The Lord chose to make me wait a decade before he blessed me with a child. During that very long wait, I had a wonderful opportunity to observe parents in various situations as they made the valiant attempt to raise healthy, happy and productive children.
One of the observations that I made was that children don't like the word NO. In fact, they rebel against it and often times a tug of war ensues. The word NO seemed to inflame an already heated situation.
So, I decided that I was going to be a YES MOM.
What is a YES MOM?
A YES MOM is NOT Santa Claus, the Tooth Fairy or a Fairy Godmother granting each and every wish and whim their child comes up with; She is NOT a pushover and does NOT agree to every activity or volunteer opportunity.
I'd like to introduce you to the YES MOM and her Strategy:
A YES MOM will clearly communicate what is coming next. This might be a daily schedule, use of a whiteboard, or a handwritten note. It might be a verbal communication, or visual communication. It might even be one task broken down into steps (ie: Brushing Teeth: first we rinse the toothbrush, then we put on toothpaste, then we scrub the top teeth... etc). She always rewards the child for carefully following directions.
A YES MOM helps her child brain storm and think through a possible solution. If her child is missing a book, Instead of saying "NO! I have no idea where you left your book." she might suggest that the last time they had the book was in the family room and then ask her child some investigative questions to prompt their remembrance... She might even give her child a magnifying glass and pretend the child is a Private Investigator and write down clues that get them one step closer to finding the missing item. She then celebrates the discovery with her child.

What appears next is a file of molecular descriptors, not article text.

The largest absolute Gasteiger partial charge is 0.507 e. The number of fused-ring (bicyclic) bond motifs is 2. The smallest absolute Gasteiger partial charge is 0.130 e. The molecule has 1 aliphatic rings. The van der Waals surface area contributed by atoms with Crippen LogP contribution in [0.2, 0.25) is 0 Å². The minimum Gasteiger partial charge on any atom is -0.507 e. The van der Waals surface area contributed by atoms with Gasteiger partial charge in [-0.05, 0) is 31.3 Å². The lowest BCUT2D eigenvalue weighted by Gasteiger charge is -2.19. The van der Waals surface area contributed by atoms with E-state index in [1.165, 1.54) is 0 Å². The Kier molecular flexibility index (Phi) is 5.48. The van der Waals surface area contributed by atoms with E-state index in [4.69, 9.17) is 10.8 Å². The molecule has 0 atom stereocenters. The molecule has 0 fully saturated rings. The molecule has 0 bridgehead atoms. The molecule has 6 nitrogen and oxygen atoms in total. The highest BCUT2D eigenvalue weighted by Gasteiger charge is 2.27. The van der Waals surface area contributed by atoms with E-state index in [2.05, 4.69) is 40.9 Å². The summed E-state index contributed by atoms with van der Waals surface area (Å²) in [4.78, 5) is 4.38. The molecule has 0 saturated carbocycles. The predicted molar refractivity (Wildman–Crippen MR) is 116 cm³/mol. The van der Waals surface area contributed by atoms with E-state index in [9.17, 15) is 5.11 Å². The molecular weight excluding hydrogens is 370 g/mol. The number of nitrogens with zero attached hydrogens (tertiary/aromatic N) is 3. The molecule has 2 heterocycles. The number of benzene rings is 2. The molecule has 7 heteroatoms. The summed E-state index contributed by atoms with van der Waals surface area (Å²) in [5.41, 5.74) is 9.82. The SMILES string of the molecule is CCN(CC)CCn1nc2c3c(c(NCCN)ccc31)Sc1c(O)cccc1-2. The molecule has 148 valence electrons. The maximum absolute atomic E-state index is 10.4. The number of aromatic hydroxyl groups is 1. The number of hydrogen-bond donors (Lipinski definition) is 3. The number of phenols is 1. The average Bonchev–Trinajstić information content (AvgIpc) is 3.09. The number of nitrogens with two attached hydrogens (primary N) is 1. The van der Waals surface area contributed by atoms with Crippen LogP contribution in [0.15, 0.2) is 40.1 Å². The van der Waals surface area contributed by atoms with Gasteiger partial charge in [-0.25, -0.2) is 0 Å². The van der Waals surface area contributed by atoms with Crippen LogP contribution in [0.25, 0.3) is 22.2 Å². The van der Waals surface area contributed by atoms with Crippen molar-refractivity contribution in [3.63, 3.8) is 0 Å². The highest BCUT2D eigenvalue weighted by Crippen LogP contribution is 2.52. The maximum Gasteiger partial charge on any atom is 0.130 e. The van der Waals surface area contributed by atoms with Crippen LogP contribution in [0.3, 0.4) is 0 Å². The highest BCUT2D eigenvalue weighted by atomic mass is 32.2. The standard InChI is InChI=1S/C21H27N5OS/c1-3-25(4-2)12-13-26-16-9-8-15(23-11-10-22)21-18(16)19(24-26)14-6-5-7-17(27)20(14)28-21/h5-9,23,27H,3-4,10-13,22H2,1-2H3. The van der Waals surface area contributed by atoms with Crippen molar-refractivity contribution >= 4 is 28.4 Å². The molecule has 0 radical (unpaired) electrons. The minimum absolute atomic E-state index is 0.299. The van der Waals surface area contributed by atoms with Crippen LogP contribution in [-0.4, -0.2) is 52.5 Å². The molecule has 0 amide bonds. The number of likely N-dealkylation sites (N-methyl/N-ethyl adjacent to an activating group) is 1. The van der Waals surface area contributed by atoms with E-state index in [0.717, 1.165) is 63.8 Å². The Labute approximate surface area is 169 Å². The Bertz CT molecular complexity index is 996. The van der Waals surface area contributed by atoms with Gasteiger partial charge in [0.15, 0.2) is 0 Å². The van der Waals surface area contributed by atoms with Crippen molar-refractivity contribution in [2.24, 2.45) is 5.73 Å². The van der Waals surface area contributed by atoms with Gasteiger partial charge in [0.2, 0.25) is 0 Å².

Every child wants to know "What's in it for me? If I cooperate, how will this benefit me?" A YES MOM always removes the questions and uncertainty and knows how to point out the benefit of cooperation. This benefit may not be something physical or reward driven, but could simply be the benefit of the child knowing that they are an important part of the family unit. She might say: "I loved the way you put the silverware in the drawer tonight, It makes Daddy and me so happy when the tools we use are ready and available when we need them. You did a great job. Your family appreciates you and your contribution"
A YES MOM involves her children in every day decision making. She might allow them to plan dinner one night a week, help decide what to purchase or make Grammy for her birthday or have the special privilege of being the grocery shopping helper for the week (which always ends in a small treat). Shared experiences draw us closer to one another. If parents are always calling the shots, the children never learn important leadership skills.
Sometimes the order of events in a day can be flexible. A YES MOM knows that this is a great time to allow her child to be in charge and exercise sound decision making skills. She involves her child in the process of making a list of what needs to be accomplished in a certain time frame and then empowers them to decide which order the tasks will be accomplished in. For example a YES MOM might say: "Sweetie, Can you think of anything that we need to do this morning? (She prompts and suggests helping the child to think of tasks that need to be accomplished such as Eat Breakfast, Take a Bath, Feed the cat, Shop for groceries) She then lets her child decide which task they will complete first. They keep a visual list and cross things off as they are completed. A YES MOM always verbally shows appreciation and respect for the way the child handled organizing their time and accomplishing the tasks.